Nicole's heartbroken mum marches on Dail to call for 'Coco's Law'
The heartbroken mother of a young woman who took her own life is calling for a meeting with Justice Minister Charlie Flanagan to discuss new laws against online bullying.
Jackie Fox and around 300 supporters yesterday marched to the Dail to demand the creation of Coco's Law.
Ms Fox's daughter, Nicole Fox Fenlon (21) - affectionately known as 'Coco' - died by suicide in January after being bullied online for years.
After her death, her family was determined to hold the people who tormented her accountable.
However, despite finding evidence of sickening abuse on her phone, the family has been told that no law was broken.
It has spurred Ms Fox to call for a change.
"They have to put a law in place. They have to make online bullying an offence," she told the Herald after the march.
"I'm delighted with the turnout. This is just our first baby steps, but we are going to have more marches and more protests. I don't give up easily."
Ms Fox has plans to meet with TDs in Leinster House in three weeks, but ultimately, she wants to talk with Mr Flanagan.
"I will tell him that this isn't just an issue that affects rich families or poor families, it affects all sorts," she said.
"I will tell him about the personal heartbreak families suffer. They're going to have to look at making people accountable for their actions."
Ms Fox said she also wanted to see more accountability from social media companies.
"You can post a picture topless online and be reported and banned, but you can send these things and nothing happens," she added.
Ms Fox said bullies told her daughter they were going to kill her and made a number of other threats.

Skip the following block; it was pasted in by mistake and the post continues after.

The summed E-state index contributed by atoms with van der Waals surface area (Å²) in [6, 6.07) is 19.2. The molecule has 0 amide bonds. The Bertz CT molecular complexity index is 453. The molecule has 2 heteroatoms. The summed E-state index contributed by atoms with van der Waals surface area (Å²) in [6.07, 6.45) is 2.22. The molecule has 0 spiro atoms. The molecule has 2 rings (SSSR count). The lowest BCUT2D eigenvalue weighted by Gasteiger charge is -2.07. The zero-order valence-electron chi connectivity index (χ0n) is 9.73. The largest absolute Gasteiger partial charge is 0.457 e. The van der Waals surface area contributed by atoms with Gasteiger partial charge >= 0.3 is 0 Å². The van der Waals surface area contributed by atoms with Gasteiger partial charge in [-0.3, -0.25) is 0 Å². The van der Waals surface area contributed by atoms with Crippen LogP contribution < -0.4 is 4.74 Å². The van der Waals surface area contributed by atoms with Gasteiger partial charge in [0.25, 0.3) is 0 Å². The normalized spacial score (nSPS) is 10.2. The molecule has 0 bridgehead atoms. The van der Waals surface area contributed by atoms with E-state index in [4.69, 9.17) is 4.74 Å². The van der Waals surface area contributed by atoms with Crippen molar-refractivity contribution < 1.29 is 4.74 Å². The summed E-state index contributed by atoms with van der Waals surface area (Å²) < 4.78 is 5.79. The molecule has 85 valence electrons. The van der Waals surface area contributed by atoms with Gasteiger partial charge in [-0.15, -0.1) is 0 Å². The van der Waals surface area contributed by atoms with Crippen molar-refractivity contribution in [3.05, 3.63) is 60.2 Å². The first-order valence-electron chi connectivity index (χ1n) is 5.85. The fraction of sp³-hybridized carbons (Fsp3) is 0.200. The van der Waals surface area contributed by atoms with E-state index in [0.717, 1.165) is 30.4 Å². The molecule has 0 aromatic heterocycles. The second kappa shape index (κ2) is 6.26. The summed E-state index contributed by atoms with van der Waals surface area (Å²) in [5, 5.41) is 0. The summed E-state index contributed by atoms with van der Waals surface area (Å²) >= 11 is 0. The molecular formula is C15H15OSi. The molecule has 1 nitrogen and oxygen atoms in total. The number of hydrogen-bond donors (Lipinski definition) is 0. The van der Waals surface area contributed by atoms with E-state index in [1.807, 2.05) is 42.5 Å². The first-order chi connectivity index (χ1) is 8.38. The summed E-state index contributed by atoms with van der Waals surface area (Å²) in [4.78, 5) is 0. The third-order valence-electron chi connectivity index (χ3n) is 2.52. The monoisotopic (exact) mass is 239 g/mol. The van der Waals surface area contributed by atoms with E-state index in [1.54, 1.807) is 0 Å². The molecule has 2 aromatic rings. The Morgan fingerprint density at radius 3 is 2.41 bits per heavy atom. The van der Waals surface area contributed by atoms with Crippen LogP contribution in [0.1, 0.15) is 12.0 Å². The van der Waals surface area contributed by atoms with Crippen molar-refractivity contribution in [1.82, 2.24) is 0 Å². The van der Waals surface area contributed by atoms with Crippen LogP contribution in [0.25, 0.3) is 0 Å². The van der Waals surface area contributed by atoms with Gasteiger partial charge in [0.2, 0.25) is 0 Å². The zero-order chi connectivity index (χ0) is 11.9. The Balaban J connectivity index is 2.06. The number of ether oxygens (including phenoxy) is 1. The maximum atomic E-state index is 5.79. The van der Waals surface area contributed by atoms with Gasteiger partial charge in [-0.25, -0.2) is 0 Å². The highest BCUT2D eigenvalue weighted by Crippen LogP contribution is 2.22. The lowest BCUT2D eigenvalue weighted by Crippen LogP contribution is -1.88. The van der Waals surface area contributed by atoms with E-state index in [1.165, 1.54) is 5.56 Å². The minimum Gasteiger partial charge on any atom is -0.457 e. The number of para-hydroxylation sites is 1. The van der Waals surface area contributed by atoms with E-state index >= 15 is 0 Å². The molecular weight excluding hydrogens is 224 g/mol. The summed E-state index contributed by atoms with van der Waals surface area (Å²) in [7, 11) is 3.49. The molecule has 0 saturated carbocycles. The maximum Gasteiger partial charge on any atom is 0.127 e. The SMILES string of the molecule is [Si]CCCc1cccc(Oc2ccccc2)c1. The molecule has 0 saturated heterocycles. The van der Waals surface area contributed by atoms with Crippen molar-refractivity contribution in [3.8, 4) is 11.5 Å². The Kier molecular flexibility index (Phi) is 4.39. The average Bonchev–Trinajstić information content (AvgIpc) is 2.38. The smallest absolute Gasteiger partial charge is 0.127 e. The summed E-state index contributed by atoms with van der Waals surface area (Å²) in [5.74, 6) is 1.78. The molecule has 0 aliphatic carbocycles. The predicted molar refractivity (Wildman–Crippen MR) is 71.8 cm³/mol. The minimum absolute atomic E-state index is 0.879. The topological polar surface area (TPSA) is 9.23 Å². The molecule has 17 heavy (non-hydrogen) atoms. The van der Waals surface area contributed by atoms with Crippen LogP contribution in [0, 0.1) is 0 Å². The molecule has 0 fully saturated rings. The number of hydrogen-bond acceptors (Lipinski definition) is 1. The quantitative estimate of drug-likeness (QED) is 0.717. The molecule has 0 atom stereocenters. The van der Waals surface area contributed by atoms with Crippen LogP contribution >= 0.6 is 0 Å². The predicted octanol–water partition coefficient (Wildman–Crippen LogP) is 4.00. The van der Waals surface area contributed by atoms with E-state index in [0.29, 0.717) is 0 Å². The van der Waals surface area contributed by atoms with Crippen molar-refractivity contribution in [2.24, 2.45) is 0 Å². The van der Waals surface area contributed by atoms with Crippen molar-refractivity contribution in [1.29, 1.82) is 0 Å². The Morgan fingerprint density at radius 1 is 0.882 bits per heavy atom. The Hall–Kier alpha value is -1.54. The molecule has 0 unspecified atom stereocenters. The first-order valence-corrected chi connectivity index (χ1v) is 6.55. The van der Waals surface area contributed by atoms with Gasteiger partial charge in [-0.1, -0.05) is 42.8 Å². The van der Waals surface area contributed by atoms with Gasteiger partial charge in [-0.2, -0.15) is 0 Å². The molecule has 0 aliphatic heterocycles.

Earlier this week, the Herald revealed how Ms Fox had lost hope of brining Coco's tormentors to justice.
However, she now hopes her proposed law will ultimately save lives.
"There are other kids out there suffering right now," she said.
"The trouble started when Nicole was 18 and started going to local clubs. Bullies became jealous of her friendships and set up horrific social media pages to slag her."
Ireland's harassment laws have not been updated since the advent of text messages, meaning threatening messages sent on social media are not considered crimes.
Recently, a report from the Oireachtas Committee on Children and Youth Affairs urged the Government to introduce its proposed Digital Safety Commissioner without delay.
The committee said the current law should be changed to include "digital harassment" as part of the Non-Fatal Offences against the Person Act.
Last year, a Labour Bill was published to modernise Ireland's existing harassment legislation to safeguard people against all forms of harassment.
These include stalking, cyber-bullying and so-called revenge porn.